A group of people in Juneau spend an hour every Monday practicing Tlingit. They bring dictionaries and flashcards, look at handouts and do language exercises. But this isn’t a class.
An informal group that meets at the Downtown Public Library was started by Tlingit language students who understand that learning the language also means teaching it to as many people as possible.
Seventeen people sit around a table practicing sounds of the Tlingit language. They’re watching a YouTube video made by X̱’unei, or Lance Twitchell. He teaches Tlingit at University of Alaska Southeast and is a vocal proponent of language revitalization.
But Twitchell’s voice over the speakers is the only trace of a Tlingit language teacher in the room.
The group was formed last spring, a result of a brainstorming session on how to bring Tlingit language and culture to the community in an accessible way. One of its founders Richard Radford has been studying Tlingit for two and a half years.
“We’re all learners and so it is kind of like a class of students getting to sort of call the shots,” Radford says.
Which means the group can go in many different directions.
“Anybody can share pretty much anything. We learned how to introduce ourselves in Persian a little while ago from someone coming in. We’re really open to that. Multiculturalism is a really a big part of this,” he says.
Radford says the group relies heavily on books, dictionaries, YouTube videos and handouts made by more experienced Tlingit speakers.
“There are elders and linguists and artists and culture bearers and professors and other language learners and all sorts of people from all over the place who provide us with so much. We’re just standing on the shoulders of giants,” Radford says.
The group is made up of regulars and others who drop in because they’re curious.
At age 56, Nancy Keen has made it a goal to learn Tlingit. Her grandfather was fluent, but her mother never spoke a word. Keen’s been drumming and singing clan songs with Southeast dance groups for five years and that’s spurred her interest.
“You have to want to know what you’re singing about. And you have to want to know that you should pronounce this stuff correctly because the language is just so subtle in nature that it’s really easy to say something wrong when you don’t mean to,” Keen says.
Tlingit is a tonal language. Similar sounding words that mean drastically different things are distinguished by an inflection of the voice. The group practices these similar sounding words:
“Eech” means reef while “éechʼ” describes something compact and heavy.
Keen says she can’t put full sentences together yet so she’s working hard on memorizing sounds and pronunciations.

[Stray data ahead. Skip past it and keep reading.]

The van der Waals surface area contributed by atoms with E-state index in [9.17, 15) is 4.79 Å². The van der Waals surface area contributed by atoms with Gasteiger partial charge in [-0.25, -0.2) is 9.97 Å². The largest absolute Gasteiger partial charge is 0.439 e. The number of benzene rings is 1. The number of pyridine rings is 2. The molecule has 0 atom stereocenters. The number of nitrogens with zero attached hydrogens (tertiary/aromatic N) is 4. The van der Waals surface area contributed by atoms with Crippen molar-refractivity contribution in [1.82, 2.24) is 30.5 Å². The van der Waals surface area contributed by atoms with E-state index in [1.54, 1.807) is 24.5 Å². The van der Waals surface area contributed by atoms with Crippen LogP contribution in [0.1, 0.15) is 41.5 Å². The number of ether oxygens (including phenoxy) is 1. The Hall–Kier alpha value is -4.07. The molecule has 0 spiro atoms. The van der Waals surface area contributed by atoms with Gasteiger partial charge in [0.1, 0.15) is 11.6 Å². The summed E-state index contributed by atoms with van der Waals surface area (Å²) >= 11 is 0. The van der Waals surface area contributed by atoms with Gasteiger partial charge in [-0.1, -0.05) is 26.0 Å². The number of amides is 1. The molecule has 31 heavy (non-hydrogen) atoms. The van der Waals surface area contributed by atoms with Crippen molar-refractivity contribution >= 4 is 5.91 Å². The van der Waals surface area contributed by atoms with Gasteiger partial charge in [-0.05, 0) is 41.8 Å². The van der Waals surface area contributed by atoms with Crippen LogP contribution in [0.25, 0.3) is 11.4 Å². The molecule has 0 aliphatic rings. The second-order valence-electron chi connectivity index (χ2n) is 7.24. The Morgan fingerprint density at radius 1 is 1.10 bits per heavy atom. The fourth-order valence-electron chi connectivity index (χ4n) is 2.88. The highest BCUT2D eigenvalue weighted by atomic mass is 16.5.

She appreciates the group’s passion for making the Tlingit language so available.
“There was a lot of talk about building language nests and now it’s starting to actually come to light, and so that’s how we’re going to make sure we can continue and nurture this language,” Keen says.
The end of the hour comes quickly. A group participant suggests another activity.
“So if anybody wants to stick around and do some extra stuff for another 5 minutes or so, there’s some stuff that we can do that’s kind of more interactive,” says David Sheakley. He’s running an exercise called Total Physical Response, or TPR.
“Instead of just listening to the words and saying them back, you actually have to act them out with your body. It makes connections between your muscles and muscle memory with what you hear and also with what you say,” Sheakley explains.
Sheakley’s family on his father’s side is all Tlingit. Many of them spoke the language and helped spread it. Now, Sheakley sees it as his responsibility.
Like Keen and Sheakley, some in the group are Alaska Native. Radford is not one of them
“I’m definitely European descended. There’s a term dleit káa that gets used sometimes,” he says.
But, as someone living in Alaska, he feels a responsibility to learn the local language.
“We live in a very multicultural state and sometimes people lose sight of that, myself included. I mean we live in Lingít Aaní and I think that we should be learning the language of this place,” Radford says.
Outside of the learners group and class, Radford says he speaks Tlingit “mostly to my cats. I talk to them a lot. I’ve branched out to humans, too.”
Most of the time, he speaks to other learners.
“When we see each other in public it’s pretty much required. We do things online, there are a lot of things on social media. Not as many public events, like we’d like to do this, ideally, every night of the week in town, have this keep going. This is just a Monday,” Radford says.
After the TPR exercise, the group session ends, but the conversation carries on.